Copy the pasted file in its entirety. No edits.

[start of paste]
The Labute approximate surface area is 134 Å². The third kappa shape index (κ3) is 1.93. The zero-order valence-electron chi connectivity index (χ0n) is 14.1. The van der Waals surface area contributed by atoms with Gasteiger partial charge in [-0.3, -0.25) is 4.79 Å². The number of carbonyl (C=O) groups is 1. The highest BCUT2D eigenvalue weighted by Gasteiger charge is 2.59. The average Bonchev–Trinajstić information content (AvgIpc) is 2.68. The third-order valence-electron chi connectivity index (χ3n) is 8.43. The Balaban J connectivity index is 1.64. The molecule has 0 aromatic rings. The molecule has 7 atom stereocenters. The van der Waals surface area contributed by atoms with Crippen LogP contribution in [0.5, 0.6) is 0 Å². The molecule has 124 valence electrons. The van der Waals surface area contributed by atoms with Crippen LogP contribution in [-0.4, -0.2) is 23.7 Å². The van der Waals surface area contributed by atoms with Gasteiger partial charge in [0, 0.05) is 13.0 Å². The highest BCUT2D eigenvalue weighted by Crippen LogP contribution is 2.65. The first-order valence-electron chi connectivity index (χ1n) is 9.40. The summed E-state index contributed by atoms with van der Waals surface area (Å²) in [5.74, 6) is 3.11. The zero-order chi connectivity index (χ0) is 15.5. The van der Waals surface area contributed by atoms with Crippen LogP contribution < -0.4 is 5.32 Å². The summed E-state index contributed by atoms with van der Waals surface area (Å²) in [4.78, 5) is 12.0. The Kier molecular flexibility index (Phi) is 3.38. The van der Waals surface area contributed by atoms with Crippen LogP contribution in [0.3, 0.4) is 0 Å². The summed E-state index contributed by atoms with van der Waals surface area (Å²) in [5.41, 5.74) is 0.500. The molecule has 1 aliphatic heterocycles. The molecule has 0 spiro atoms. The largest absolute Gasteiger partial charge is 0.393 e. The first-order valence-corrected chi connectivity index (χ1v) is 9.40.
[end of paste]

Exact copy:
The Labute approximate surface area is 134 Å². The third kappa shape index (κ3) is 1.93. The zero-order valence-electron chi connectivity index (χ0n) is 14.1. The van der Waals surface area contributed by atoms with Gasteiger partial charge in [-0.3, -0.25) is 4.79 Å². The number of carbonyl (C=O) groups is 1. The highest BCUT2D eigenvalue weighted by Gasteiger charge is 2.59. The average Bonchev–Trinajstić information content (AvgIpc) is 2.68. The third-order valence-electron chi connectivity index (χ3n) is 8.43. The Balaban J connectivity index is 1.64. The molecule has 0 aromatic rings. The molecule has 7 atom stereocenters. The van der Waals surface area contributed by atoms with Crippen LogP contribution in [0.5, 0.6) is 0 Å². The molecule has 124 valence electrons. The van der Waals surface area contributed by atoms with Crippen LogP contribution in [-0.4, -0.2) is 23.7 Å². The van der Waals surface area contributed by atoms with Gasteiger partial charge in [0, 0.05) is 13.0 Å². The highest BCUT2D eigenvalue weighted by Crippen LogP contribution is 2.65. The first-order valence-electron chi connectivity index (χ1n) is 9.40. The summed E-state index contributed by atoms with van der Waals surface area (Å²) in [5.74, 6) is 3.11. The zero-order chi connectivity index (χ0) is 15.5. The van der Waals surface area contributed by atoms with Crippen LogP contribution < -0.4 is 5.32 Å². The summed E-state index contributed by atoms with van der Waals surface area (Å²) in [4.78, 5) is 12.0. The Kier molecular flexibility index (Phi) is 3.38. The van der Waals surface area contributed by atoms with Crippen LogP contribution in [0.3, 0.4) is 0 Å². The summed E-state index contributed by atoms with van der Waals surface area (Å²) in [5.41, 5.74) is 0.500. The molecule has 1 aliphatic heterocycles. The molecule has 0 spiro atoms. The largest absolute Gasteiger partial charge is 0.393 e. The first-order valence-corrected chi connectivity index (χ1v) is 9.40.